Most people have very fond memories of their first pet, especially when it's a dog. For me, I have memories, but I can't say they're especially great. You see, my first dog wasn't your typical dog
Back then, early 1960s, yes, I know, an eternity ago, many kids had piggy banks. I think it had to do with the fact that our parents had lived through the Great Depression; they were quite frugal, and tried to instill that quality in us. Well, I didn't have a piggy bank, unlike most of my friends; I had a doggy bank
It was actually kind of cute, a nice basset hound with long floppy ears and a cute little black nose on the end of his long snout. He was lying down, so that gave him added strength; his poor legs didn't have to support his body. I say "poor legs" because he was just a piece of hollow plastic. Yet, I loved him; I even used to wash and clean him, and sometimes snatch my dad's black shoe polish so I could shine his coat!
He'd been a giveaway from some sort of gas station; he had a logo of some sort right where his license should be. I'd drop my nickels and pennies in him, and the quarters I used to get from my mom for picking up the pins in her sewing room. Occasionally, I'd pop out the little yellow plug; it turned and locked under his belly and pour out the coins, to count them. Sometimes, I actually had a couple of dollars!
While I couldn't exactly play with him - fetch was out of the question - I used to hug and pet him, and set him on my dresser out of the sun, so he wouldn't get too hot. Sometimes I even put him in my bed with me, but never overnight; he was not comfortable to sleep with!
Over the years of my early childhood, he was the only dog I knew. I so wanted a real one, but my mother held out for the longest time. Good ole "Bank" gave me solace. When I was sad over how my brother picked on me or upset because of some bullies hurting me at school, he was there to offer a tiny ray of comfort. Somehow, those little eyes of his always seemed to have a twinkle in them, just for me
Yeah, I know, how much can a piggy bank comfort you, unless you're Donald Trump?
Yet, strangely, he did. His small round head fit just perfectly into the cup of my hand. His long nose was always cool and felt nice against my cheek - it was almost as if he was kissing me. I liked to pet his long smooth back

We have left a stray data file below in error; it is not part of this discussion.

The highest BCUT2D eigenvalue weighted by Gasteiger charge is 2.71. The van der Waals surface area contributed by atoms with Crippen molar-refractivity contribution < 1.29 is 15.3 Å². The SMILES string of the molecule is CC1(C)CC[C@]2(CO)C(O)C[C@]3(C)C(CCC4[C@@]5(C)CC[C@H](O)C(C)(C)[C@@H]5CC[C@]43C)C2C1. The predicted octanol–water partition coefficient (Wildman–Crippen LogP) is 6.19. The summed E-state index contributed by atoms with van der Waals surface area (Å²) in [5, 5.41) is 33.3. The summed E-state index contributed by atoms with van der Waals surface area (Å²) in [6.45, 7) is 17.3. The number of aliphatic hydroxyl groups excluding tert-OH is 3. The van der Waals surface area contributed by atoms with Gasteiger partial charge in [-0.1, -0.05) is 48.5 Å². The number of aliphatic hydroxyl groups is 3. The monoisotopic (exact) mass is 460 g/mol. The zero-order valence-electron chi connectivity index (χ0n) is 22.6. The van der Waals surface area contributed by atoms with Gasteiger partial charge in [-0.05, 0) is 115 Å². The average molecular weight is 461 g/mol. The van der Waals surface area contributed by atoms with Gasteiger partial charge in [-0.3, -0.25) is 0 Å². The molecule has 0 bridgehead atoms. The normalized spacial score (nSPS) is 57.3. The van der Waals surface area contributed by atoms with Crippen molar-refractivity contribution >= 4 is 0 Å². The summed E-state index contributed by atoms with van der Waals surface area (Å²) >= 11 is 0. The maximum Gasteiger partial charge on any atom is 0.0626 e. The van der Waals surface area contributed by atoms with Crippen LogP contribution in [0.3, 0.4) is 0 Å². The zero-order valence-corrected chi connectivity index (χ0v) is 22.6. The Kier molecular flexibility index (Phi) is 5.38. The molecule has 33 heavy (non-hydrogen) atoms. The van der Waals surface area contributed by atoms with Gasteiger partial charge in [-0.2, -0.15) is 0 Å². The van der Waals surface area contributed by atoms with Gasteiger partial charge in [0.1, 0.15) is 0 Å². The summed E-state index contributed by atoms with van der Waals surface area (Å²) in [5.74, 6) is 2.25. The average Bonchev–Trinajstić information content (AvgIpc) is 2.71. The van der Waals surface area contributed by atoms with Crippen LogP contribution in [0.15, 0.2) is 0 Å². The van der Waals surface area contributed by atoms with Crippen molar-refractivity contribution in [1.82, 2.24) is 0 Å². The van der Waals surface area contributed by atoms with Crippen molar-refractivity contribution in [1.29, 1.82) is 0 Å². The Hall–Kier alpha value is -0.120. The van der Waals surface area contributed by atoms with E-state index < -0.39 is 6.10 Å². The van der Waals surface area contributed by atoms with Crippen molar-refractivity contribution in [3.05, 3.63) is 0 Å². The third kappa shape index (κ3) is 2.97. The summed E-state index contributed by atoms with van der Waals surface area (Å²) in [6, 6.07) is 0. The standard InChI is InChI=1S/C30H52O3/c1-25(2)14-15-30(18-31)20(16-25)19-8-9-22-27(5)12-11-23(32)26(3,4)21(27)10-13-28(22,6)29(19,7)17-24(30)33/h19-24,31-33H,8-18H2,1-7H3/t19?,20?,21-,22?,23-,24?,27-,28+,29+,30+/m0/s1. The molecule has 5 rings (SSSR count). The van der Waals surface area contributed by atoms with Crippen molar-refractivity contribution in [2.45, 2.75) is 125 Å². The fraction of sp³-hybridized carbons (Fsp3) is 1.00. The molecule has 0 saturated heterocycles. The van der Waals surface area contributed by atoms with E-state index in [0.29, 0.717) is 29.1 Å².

Yeah, sometimes my hand got black from the shoe polish!
I never minded, and he always did a good job of protecting my money. Finally, I got a real dog and "Bank" remained on a shelf on my bookcase. Over the years, he moved about, living room, closet, bookcase, storage shed and so on. Often I wondered if I should toss him, or give him to Goodwill. Yet, I was never able to do either. He finally just became part of my mass of "stuff," until I found him once more. His coat was still bright and shiny, his nose still nice and black; oh, and those sad little eyes of his, they still sparkled. Granted, he'd lost his little plug, but I didn't mind - I didn't need him to guard my money any more
Today, he sits on a shelf of honour, among my other antique toys - I can see him from my desk where I write. No, I don't shine his coat with shoe polish any more, but when I'm troubled, just looking at him does make me smile
Combining the gimlet-eye, of Philip Roth, with the precisive mind of Lionel Trilling, AJ Robinson writes about what goes bump in the mind, of 21st century adults. Raised in Boston, with summers on Martha's Vineyard, AJ now lives in Florida. Most of the time he writes, but sometimes he works at Disney World to renew his fantasies and get a few dollars more. AJ writes, with insight and passion, about his family and his dog. His liberal, note the small "l," sensibilities often lead to bouts of righteous indignation, well focused and true.
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